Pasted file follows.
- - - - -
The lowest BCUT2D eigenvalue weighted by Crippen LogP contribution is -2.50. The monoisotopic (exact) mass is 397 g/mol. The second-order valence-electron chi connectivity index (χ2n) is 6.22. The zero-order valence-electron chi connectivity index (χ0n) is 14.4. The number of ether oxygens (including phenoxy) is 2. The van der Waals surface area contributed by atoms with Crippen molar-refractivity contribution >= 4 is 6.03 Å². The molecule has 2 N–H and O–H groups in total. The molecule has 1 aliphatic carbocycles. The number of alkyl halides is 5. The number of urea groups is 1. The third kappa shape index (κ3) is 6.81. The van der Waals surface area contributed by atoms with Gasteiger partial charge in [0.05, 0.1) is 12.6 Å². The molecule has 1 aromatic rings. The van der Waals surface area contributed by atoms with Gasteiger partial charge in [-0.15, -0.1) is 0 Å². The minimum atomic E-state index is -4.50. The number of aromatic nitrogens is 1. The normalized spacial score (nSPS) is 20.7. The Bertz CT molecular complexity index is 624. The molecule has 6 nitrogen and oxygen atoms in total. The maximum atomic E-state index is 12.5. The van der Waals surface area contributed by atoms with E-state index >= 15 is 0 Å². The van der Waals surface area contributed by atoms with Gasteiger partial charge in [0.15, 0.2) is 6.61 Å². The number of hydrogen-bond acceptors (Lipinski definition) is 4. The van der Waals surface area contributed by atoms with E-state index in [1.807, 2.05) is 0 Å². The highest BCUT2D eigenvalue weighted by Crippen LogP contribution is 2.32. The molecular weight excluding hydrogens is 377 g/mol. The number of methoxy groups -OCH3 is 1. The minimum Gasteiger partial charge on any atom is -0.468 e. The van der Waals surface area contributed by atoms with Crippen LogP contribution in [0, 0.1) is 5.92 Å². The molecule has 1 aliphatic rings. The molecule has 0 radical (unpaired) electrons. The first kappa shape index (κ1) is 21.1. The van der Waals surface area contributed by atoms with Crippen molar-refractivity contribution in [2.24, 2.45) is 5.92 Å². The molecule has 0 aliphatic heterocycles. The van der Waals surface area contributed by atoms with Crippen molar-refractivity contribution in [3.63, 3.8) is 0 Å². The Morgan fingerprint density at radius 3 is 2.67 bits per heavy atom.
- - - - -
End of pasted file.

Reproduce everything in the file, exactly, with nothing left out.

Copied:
The lowest BCUT2D eigenvalue weighted by Crippen LogP contribution is -2.50. The monoisotopic (exact) mass is 397 g/mol. The second-order valence-electron chi connectivity index (χ2n) is 6.22. The zero-order valence-electron chi connectivity index (χ0n) is 14.4. The number of ether oxygens (including phenoxy) is 2. The van der Waals surface area contributed by atoms with Crippen molar-refractivity contribution >= 4 is 6.03 Å². The molecule has 2 N–H and O–H groups in total. The molecule has 1 aliphatic carbocycles. The number of alkyl halides is 5. The number of urea groups is 1. The third kappa shape index (κ3) is 6.81. The van der Waals surface area contributed by atoms with Gasteiger partial charge in [0.05, 0.1) is 12.6 Å². The molecule has 1 aromatic rings. The van der Waals surface area contributed by atoms with Gasteiger partial charge in [-0.15, -0.1) is 0 Å². The minimum atomic E-state index is -4.50. The number of aromatic nitrogens is 1. The normalized spacial score (nSPS) is 20.7. The Bertz CT molecular complexity index is 624. The molecule has 6 nitrogen and oxygen atoms in total. The maximum atomic E-state index is 12.5. The van der Waals surface area contributed by atoms with E-state index >= 15 is 0 Å². The van der Waals surface area contributed by atoms with Gasteiger partial charge in [0.15, 0.2) is 6.61 Å². The number of hydrogen-bond acceptors (Lipinski definition) is 4. The van der Waals surface area contributed by atoms with E-state index in [1.807, 2.05) is 0 Å². The highest BCUT2D eigenvalue weighted by Crippen LogP contribution is 2.32. The molecular weight excluding hydrogens is 377 g/mol. The number of methoxy groups -OCH3 is 1. The minimum Gasteiger partial charge on any atom is -0.468 e. The van der Waals surface area contributed by atoms with Crippen LogP contribution in [0, 0.1) is 5.92 Å². The molecule has 1 aliphatic rings. The molecule has 0 radical (unpaired) electrons. The first kappa shape index (κ1) is 21.1. The van der Waals surface area contributed by atoms with Crippen molar-refractivity contribution in [2.24, 2.45) is 5.92 Å². The molecule has 0 aliphatic heterocycles. The van der Waals surface area contributed by atoms with Crippen molar-refractivity contribution in [3.63, 3.8) is 0 Å². The Morgan fingerprint density at radius 3 is 2.67 bits per heavy atom.